The key words in that quote: "this season." Reid clearly knows that Garcia is not the future. So why delay the development of Feeley? Even if the Eagles should somehow slide into the playoffs under Garcia, what does it accomplish for a team reeling on many, many fronts: an anemic running game, receivers with a bad case of the dropsies, a porous run defense, and a secondary rife with dissension?
Indeed, it's difficult to make a good football case for starting Garcia. This Eagles team has been built for, and heavily criticized for, its unusually heavy reliance on the big play.
For almost every week of the first half of the season, the Philadelphia offense was ranked first in the league in yards gained, but last in time of possession. Without a between-the-tackles running attack, McNabb was forced to employ his big arm. And for a while there, he was successful, connecting on big touchdown bombs with Donte' Stallworth and Reggie Brown.
Garcia doesn't have that arm. During most of his career, he has been criticized for not being able to make the big throw (see: T.O.). Last Sunday was a good example. The Titans simply dropped everybody in coverage and allowed Garcia to dink and dunk his way down the field.
He engineered a six-play drive that went 19 yards (punt); a nine-play drive that went 48 yards (field goal); a 12-play drive that went 22 yards (turned over on downs); and two more drives that took 10 and 12 plays and went 47 and 49 yards, respectively, and resulted in no points.
Garcia's only touchdown drive was an 11-play, 80-yard slugfest that came in the fourth quarter when the Eagles were down 24-6 and needed a quick strike to get back in the game, but couldn't get one.
In all, against Tennessee in the second half, the Eagles had the ball an alarming 22 minutes and 47 seconds and had just seven points to show for it.
Teams know this about Garcia. Hit him with the blitz, play deep cover behind it and force him to execute long, low-percentage drives.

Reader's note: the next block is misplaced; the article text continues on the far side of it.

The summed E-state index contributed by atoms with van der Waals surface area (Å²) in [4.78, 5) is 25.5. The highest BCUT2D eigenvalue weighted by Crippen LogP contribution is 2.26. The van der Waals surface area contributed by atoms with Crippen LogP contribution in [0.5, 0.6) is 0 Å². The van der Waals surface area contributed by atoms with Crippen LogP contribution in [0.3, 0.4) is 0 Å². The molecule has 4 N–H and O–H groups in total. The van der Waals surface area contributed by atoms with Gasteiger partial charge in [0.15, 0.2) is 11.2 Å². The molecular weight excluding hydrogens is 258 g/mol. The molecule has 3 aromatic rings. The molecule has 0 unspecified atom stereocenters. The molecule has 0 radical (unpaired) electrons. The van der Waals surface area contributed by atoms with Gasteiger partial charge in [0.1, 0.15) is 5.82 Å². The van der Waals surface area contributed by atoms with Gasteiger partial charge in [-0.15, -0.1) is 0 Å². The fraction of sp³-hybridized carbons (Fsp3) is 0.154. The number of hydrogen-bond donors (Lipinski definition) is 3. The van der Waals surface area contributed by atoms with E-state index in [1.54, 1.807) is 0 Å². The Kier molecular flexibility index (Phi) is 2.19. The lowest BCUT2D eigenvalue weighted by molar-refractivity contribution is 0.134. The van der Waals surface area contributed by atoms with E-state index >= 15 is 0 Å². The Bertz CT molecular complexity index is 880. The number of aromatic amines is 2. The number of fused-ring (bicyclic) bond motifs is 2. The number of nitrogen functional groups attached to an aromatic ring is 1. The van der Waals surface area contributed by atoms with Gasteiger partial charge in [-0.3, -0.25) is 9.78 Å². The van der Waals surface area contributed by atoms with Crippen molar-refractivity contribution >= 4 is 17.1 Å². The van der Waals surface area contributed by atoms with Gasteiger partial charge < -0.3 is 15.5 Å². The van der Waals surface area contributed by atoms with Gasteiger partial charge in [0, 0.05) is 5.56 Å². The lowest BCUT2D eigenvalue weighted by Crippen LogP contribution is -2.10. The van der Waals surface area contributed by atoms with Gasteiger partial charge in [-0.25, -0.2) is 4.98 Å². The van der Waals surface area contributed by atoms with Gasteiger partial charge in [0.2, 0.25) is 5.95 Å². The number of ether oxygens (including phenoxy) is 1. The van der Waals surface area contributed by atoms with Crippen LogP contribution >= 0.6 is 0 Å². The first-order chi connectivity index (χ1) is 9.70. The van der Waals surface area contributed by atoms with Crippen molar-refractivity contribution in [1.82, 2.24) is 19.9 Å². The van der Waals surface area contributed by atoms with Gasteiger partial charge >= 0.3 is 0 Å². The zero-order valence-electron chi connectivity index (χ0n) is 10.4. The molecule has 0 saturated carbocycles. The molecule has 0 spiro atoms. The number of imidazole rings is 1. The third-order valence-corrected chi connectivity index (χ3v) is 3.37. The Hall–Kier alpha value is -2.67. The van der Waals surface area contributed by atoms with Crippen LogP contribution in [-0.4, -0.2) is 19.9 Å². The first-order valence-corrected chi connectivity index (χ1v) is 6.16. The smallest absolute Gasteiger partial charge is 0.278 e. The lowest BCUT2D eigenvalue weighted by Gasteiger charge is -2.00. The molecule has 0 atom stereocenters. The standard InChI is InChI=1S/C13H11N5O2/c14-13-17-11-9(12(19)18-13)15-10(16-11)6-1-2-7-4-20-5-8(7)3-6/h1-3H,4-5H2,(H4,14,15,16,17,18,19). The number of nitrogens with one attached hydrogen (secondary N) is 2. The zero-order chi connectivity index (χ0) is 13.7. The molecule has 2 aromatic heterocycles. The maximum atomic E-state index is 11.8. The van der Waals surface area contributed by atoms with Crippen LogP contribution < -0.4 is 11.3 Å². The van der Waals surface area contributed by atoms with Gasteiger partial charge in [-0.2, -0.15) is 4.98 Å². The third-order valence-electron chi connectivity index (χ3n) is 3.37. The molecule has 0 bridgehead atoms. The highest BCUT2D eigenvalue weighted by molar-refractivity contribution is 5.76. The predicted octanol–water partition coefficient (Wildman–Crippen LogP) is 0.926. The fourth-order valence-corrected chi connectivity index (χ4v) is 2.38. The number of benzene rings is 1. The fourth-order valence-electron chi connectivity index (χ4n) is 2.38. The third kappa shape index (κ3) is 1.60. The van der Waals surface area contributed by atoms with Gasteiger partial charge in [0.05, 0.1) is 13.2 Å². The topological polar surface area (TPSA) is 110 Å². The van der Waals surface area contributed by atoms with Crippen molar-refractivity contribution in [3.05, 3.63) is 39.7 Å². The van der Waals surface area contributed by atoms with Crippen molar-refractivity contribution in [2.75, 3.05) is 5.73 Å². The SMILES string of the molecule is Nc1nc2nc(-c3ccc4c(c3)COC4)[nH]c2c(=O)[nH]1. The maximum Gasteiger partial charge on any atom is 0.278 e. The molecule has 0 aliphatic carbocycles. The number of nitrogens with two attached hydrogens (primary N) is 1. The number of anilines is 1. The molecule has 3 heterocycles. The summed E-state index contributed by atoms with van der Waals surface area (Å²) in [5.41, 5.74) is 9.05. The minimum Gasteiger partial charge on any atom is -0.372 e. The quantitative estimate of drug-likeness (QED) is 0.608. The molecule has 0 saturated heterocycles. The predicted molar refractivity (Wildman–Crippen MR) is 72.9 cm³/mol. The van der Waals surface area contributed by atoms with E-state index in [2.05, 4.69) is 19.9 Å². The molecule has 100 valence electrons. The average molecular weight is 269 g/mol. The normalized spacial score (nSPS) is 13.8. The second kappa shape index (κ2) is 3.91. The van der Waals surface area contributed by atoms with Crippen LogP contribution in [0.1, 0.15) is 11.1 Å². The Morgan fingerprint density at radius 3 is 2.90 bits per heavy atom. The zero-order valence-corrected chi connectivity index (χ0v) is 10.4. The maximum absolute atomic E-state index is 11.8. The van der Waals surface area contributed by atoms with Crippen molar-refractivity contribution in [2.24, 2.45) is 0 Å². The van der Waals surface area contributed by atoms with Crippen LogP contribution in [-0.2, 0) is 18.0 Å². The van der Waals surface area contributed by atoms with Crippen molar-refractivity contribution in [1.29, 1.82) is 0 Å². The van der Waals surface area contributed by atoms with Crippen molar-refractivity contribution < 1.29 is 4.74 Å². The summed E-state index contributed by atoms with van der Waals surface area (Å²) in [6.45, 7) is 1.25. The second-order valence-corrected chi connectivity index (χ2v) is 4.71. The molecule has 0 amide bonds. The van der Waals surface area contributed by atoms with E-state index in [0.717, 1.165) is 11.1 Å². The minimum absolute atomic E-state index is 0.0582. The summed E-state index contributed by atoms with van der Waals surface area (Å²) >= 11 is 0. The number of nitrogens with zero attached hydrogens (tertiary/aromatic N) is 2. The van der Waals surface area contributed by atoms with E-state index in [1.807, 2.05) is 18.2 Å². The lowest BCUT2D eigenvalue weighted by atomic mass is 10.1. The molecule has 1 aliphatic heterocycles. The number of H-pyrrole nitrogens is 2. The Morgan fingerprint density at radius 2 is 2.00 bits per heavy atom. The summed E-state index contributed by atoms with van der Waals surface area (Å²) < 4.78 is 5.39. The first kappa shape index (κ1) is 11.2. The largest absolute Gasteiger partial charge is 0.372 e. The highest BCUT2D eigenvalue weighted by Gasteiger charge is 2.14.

It's an offensive plan the Eagles are not equipped to run and Reid has been loath to attempt this season, and for most of his highly successful career in Philadelphia.
Yet in the face of that overwhelming evidence to the contrary, Reid has decided to keep Feeley on the bench. And Reid has already shown confidence in Feeley -- twice. In 2001, Reid drafted Feeley in the fifth round out of Oregon, even though Feeley spent most of his college career injured, watching Joey Harrington campaign for the Heisman.
Reid's rationale for drafting Feeley then was that his 6-foot-3, 220-pound frame, strong arm and quick release were perfectly suited for the Eagles' offense. The following season, when McNabb and Koy Detmer both went down in successive weeks, Feeley helped secure home-field advantage throughout the playoffs by going 4-1 as a starter.
McNabb came back, but not without a seriously loud debate in this town about whether it would be a better idea to stick with Feeley. Perhaps Reid remembers that, and he doesn't want to encourage it again.
Feeley was traded to the Dolphins in 2004 and the Eagles were stuck with Detmer and Mike McMahon last season when McNabb was lost for half a season with a groin injury. Perhaps last season could have been salvaged with Feeley at the helm -- but that would've created more doubt about McNabb.
The Dolphins traded Feeley to the Chargers, who released him. Truth be told, Feeley never flourished like he did here in Philadelphia. But he's proven that he can run this offense. And if Reid didn't think he could, why would he draft Feeley, then quickly bring him back when he became available this summer?
Feeley was seen warming up on the sideline during the third quarter of the Titans game. Clearly, he didn't make the decision to do that on his own. Reid must've given him the green light to loosen up his arm, which prompted questions this week about whether Garcia had enough psychological space to succeed.
"It's not a short leash," Reid replied. "He's the quarterback."
Sal Paolantonio, who wrote about the Eagles for the Philadelphia Inquirer from 1993-94, covers the NFL for ESPN.